My foot falls heavy on asphalt, stirring up a sand drift trying to form along the walking path’s edge. Even in this city of concrete block villas, latticework aluminum skyscrapers, and roundabouts bursting with color-coordinated petunias, the desert refuses to be brushed aside.

That rubble and dust haunts at the edge, it slips in poorly constructed windowpanes and scurries under doorjambs. Street sweepers help the onslaught – once I witnessed a backhoe removing sand by the bucketful from a road – but in the end one must resign herself to this fact: There will be sand in my pockets.

I hesitate to walk for leisure in my part of the city. What our corner of Doha lacks in sidewalks, it makes up for in sewer excavation projects. For that reason, I have driven five minutes up the road to a designated exercise path. Away from the popcorn man, burnt caramel and salt steaming from his open stall. Beyond the sprawling schoolyards, their whitewashed walls towering above me. Past Arabic signs directing the way to funerals and weddings, the two times in a man’s life a tent is erected in his honor.

Having parked my car, I head eastward, my back to our village within the metropolis. A skeleton of one such wedding tent gapes open at my right. Gold-gilded chairs are stacked in a jumble; hastily rolled red carpets are heaped outside the enormous metal frame. I imagine the men who gathered there last weekend, the coffee that was poured and poured and poured again, the sheikhs who sat in honor, the succulent lamb meat falling off the bone and scooped up by the right hands of guests.

I step out of my daydream and finally face the desert, that friend I sometimes mistake as foe. There is a light breeze; dust drapes like gauze over the sun. I smell nothing. No familiar agarwood incense hanging heavy, no simmering stews spiced with cardamom and cinnamon escaping from outdoor kitchens. The smell is neither foul nor pleasant. It smells of what we came from.


Shrubs dotting the horizon appeared shriveled and dying at a distance, but when I stop now to finger them they are robust, all hardy leaves feathering along a spine in chaotic patterns. These bushes are the fit ones who have survived this harshest of climates. They are the heroes here, in their faded, heat-ready clothing.

The path broadens and divides into two: a stretch of rubber pavement on one side, a bicycle path on the other. A man in exercise clothes met me earlier with an awkward nod. Two expats cycle past without acknowledging me. Though I strain to guess nationalities from their banter, a truck of potable water rumbles by and ruins my fun.

It is just me now, my Asics padding on this path paved with old rubber tires. I hear my own heavy breathing. A prop plane arcs overhead. A loud diesel engine guns up the incline every minute or two. Otherwise, silence. My heart rate quickens. My senses settle in to enjoy the company of the desert.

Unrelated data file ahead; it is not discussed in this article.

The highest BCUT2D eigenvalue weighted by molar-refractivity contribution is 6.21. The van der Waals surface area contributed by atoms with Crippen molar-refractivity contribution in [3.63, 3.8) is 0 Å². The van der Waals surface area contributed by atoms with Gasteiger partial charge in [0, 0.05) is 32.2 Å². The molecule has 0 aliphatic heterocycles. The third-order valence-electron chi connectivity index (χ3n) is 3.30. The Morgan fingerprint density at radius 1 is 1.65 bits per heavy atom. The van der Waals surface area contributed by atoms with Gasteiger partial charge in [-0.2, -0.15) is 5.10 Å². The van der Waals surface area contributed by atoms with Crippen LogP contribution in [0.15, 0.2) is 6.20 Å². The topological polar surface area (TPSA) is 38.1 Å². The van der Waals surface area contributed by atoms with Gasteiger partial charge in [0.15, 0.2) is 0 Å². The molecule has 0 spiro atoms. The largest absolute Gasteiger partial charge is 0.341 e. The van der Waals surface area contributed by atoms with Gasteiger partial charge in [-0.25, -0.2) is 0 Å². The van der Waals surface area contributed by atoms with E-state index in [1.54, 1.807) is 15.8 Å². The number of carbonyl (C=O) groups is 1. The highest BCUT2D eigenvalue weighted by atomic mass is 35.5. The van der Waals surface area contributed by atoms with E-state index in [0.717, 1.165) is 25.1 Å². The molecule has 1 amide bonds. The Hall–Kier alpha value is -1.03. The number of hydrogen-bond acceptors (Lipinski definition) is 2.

Betsy Riley lives and works in Doha, Qatar, her home of five years which she affectionately calls “the land of sheikhs, shisha and shish tawouk.”

By |March 3rd, 2015|Categories: flaneuring|Tags: , , |6 Comments

Let’s Go Flaneuring in Tanzania

Today’s Flaneuring post is by Amanda, taking us through Tanzania.

A New Kind of Normal

The majestic Mount Kilimanjaro looks over me, appearing so giant and crisp in the early morning it looks like a cardboard cut-out God plopped near this small, dusty town. As I meander through the market watching carefully where I place each step on the uneven terrain, I barely notice the layer of dirt that covers my feet. I pick through heaps of shoes and clothes as the owner of the stall sits atop her loot, having a casual conversation with me in Swahili. Driving down the road it’s nearly second nature to swerve for potholes, pedestrians, bicyclists, motorcycles, busses goats and cows. Driving three cars wide on a two lane road is not uncommon, nor is stopping along my route to buy bananas for six cents each from a Mama that’s carrying them on her head. My three year old son asks anxiously, “Can I pay the worker?!” when we pull into the petrol station. He hands the money through his open window and says, “Naomba reciti tafadhali.” And I think to myself, “I never thought this would be my ‘normal’.”


Nearly two years ago we followed God’s prompting and moved our family of three from our cozy two-story home in Charlotte, North Carolina to a concrete-floored ranch home Moshi, Tanzania. No longer do we flip the TV on and watch the news or catch a show that we’ve DVRed in the evenings. We don’t have a thermostat to keep our house at a consistent, comfortable temperature. We don’t microwave our leftovers, and we don’t wash our dishes with hot water.